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A familiar large bird found on the mudflats around Poole and Christchurch harbours.


Photograph by: 
Peter Orchard

Shelduck: the shell eating duck

Post date: Wednesday, 11 November, 2015 - 00:00

A visit to Poole Harbour at any time of year will undoubtedly yield a number of these handsome ducks. In winter, however, the numbers increase with birds coming south from northern Britain and Scandinavia.

The shelduck (Tadorna tadorna) is not actually a duck, and It not a goose either! Scientifically, it placed between the two and actually, it is not hard to see why as it displays characteristics of both. The diet of a shelduck is somewhat different to ducks and geese who tend to be vegetarian. Shelduck eat enormous numbers if hydrobia which are tiny molluscs that live in our estuary mud flats. Molluscs have shells hence the name - shelduck. The duck that eats shells; easy!

Males and females are very similar but the male (as in this photo) has a broader brown waste band.

Shelduck make their nests in burrows, often those of rabbits. How does such a large bird get down into such a relatively small hole?


Shelduck in Dorset: what your tweets tell us ...

Post date: Sunday, 26 May, 2019 - 21:21

Shelduck can be seen around the sheltered coastal waters of Dorset for most of the year. They breed here in small numbers and then are joined by inward bound birds from further north in the autumn to overwinter here. The shelduck has a particular habit of leaving its breeding territory in late summer to gather with many others of its kind to moult; there are established moulting sites and famously many thousands gather on part of the northern coast of Germany. There are some moulting sites on estuaries in Britain but there is not one in Dorset sadly. Overall the British population seems to be increasing and now they can be sometimes found breeding at sites inland.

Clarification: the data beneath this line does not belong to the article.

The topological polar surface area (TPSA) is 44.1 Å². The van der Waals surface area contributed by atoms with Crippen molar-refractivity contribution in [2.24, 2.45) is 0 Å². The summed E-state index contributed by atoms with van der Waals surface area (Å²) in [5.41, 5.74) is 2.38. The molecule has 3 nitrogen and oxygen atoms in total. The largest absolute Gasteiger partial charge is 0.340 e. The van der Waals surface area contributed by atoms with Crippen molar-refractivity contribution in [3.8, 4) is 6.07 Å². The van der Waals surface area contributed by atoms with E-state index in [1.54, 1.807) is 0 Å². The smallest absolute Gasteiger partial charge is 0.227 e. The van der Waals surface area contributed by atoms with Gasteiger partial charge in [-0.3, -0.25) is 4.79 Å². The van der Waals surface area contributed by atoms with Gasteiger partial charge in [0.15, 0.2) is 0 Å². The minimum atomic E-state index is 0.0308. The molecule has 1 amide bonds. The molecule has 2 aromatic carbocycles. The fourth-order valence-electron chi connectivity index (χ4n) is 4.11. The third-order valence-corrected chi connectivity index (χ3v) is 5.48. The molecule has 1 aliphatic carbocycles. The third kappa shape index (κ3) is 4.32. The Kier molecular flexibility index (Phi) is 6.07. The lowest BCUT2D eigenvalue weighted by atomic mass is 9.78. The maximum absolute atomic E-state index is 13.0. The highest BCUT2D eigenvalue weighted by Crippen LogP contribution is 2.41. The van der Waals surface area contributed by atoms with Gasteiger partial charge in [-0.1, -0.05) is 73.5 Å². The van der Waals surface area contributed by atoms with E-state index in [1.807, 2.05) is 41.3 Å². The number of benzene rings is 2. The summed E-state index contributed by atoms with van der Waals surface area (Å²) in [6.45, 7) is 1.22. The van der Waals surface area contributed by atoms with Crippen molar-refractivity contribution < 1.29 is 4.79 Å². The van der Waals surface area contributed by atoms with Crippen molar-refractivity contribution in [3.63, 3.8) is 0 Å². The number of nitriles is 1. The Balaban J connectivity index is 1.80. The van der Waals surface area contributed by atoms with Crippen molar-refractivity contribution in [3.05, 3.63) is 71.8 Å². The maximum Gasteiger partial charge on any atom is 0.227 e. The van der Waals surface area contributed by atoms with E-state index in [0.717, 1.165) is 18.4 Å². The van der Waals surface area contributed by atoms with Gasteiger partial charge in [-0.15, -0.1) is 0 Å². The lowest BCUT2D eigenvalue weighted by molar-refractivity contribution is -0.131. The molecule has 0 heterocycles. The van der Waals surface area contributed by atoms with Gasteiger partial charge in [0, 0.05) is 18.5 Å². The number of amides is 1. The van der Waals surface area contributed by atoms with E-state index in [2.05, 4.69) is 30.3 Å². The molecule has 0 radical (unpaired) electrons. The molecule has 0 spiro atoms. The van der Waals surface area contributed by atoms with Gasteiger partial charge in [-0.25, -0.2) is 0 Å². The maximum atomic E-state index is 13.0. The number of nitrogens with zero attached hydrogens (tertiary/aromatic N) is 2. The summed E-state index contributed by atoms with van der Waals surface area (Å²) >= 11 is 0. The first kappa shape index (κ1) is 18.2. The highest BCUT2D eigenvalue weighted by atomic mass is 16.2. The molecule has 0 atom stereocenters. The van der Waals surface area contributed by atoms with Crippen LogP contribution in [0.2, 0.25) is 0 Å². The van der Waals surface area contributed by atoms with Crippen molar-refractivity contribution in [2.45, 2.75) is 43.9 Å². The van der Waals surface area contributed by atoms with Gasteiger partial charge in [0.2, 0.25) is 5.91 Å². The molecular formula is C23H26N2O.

The weekly reporting chart based on tweeted observations shows the expected pattern based on the textbook description of their life cycle with records pretty continuously from week 1 to week 27 at the start of July by which time the young birds are able to travel. There is then a period until week 41 at the start of October where reports become far more erratic and this ties in with the period they spend away moulting. Reports then start to build up from week 44 at the start of November as birds return for the winter.

There are records from thirty six locations around Dorset which are almost exclusively coastal around Christchurch and Poole Harbours and along the Fleet from Ferrybridge to West Bexington. There are inland records from the reservoirs at Longham and also from the large lake at Moors Valley.

A visit to Ferrybridge, Stanpit Marsh or Brownsea in winter or spring should ensure you can add shelduck to your Dorset list.


The records for this species have been organised into reports, charts, maps and photos. Click a pic below to see the detail:

Sites List Distribution Map Some Charts Some Photographs Original Tweets Relatives Guidance Notes
Common Name Shelduck
Scientific Name Tadorna tadorna
Status Local
Interest Level
Species Family Ducks
  • 01 - January
  • 02 - February
  • 03 - March
  • 04 - April
  • 05 - May
  • 06 - June
  • 07 - July
  • 08 - August
  • 09 - September
  • 10 - October
  • 11 - November
  • 12 - December
Preferred Environment
  • Mudflats
Look for Big white ducks with a brown chest band
Additional Identification Notes
  • Seen all year round but in far greater numbers in winter when immigrant birds return from their nesting grounds
  • They are something between a duck and a goose in appearance
  • Primarily white but with a green head and a very distinctive brown chest band
Similar Species